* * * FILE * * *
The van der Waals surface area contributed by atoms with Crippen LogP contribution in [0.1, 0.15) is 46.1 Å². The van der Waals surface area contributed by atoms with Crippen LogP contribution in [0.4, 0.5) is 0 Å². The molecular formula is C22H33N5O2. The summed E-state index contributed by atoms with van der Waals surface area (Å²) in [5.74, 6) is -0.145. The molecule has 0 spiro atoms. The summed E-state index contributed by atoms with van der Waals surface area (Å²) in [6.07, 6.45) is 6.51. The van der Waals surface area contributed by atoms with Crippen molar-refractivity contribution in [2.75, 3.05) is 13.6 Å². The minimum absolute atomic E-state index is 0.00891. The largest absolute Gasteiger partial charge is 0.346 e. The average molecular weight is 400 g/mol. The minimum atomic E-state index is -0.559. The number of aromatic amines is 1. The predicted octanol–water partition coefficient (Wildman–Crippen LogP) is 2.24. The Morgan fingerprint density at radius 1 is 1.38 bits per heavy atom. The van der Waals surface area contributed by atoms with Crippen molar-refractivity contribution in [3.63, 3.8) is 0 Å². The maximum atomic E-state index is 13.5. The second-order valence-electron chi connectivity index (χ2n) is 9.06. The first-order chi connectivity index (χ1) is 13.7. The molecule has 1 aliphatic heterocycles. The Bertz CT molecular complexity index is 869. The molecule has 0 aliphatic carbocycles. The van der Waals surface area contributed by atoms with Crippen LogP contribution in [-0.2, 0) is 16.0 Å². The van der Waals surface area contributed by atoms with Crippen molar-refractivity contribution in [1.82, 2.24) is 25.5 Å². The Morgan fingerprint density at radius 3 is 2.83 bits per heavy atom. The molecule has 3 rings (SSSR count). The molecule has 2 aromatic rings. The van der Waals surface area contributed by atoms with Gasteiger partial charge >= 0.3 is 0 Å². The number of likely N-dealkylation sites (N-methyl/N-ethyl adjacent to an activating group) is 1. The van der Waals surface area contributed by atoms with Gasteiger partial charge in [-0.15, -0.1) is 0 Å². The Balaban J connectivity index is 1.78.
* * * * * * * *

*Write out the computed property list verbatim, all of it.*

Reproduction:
The van der Waals surface area contributed by atoms with Crippen LogP contribution in [0.1, 0.15) is 46.1 Å². The van der Waals surface area contributed by atoms with Crippen LogP contribution in [0.4, 0.5) is 0 Å². The molecular formula is C22H33N5O2. The summed E-state index contributed by atoms with van der Waals surface area (Å²) in [5.74, 6) is -0.145. The molecule has 0 spiro atoms. The summed E-state index contributed by atoms with van der Waals surface area (Å²) in [6.07, 6.45) is 6.51. The van der Waals surface area contributed by atoms with Crippen molar-refractivity contribution in [2.75, 3.05) is 13.6 Å². The minimum absolute atomic E-state index is 0.00891. The largest absolute Gasteiger partial charge is 0.346 e. The average molecular weight is 400 g/mol. The minimum atomic E-state index is -0.559. The number of aromatic amines is 1. The predicted octanol–water partition coefficient (Wildman–Crippen LogP) is 2.24. The Morgan fingerprint density at radius 1 is 1.38 bits per heavy atom. The van der Waals surface area contributed by atoms with Crippen molar-refractivity contribution in [3.63, 3.8) is 0 Å². The maximum atomic E-state index is 13.5. The second-order valence-electron chi connectivity index (χ2n) is 9.06. The first-order chi connectivity index (χ1) is 13.7. The molecule has 1 aliphatic heterocycles. The Bertz CT molecular complexity index is 869. The molecule has 0 aliphatic carbocycles. The van der Waals surface area contributed by atoms with Crippen LogP contribution in [-0.2, 0) is 16.0 Å². The van der Waals surface area contributed by atoms with Crippen molar-refractivity contribution in [1.82, 2.24) is 25.5 Å². The Morgan fingerprint density at radius 3 is 2.83 bits per heavy atom. The molecule has 3 rings (SSSR count). The molecule has 2 aromatic rings. The van der Waals surface area contributed by atoms with Gasteiger partial charge >= 0.3 is 0 Å². The number of likely N-dealkylation sites (N-methyl/N-ethyl adjacent to an activating group) is 1. The van der Waals surface area contributed by atoms with Gasteiger partial charge in [-0.15, -0.1) is 0 Å². The Balaban J connectivity index is 1.78.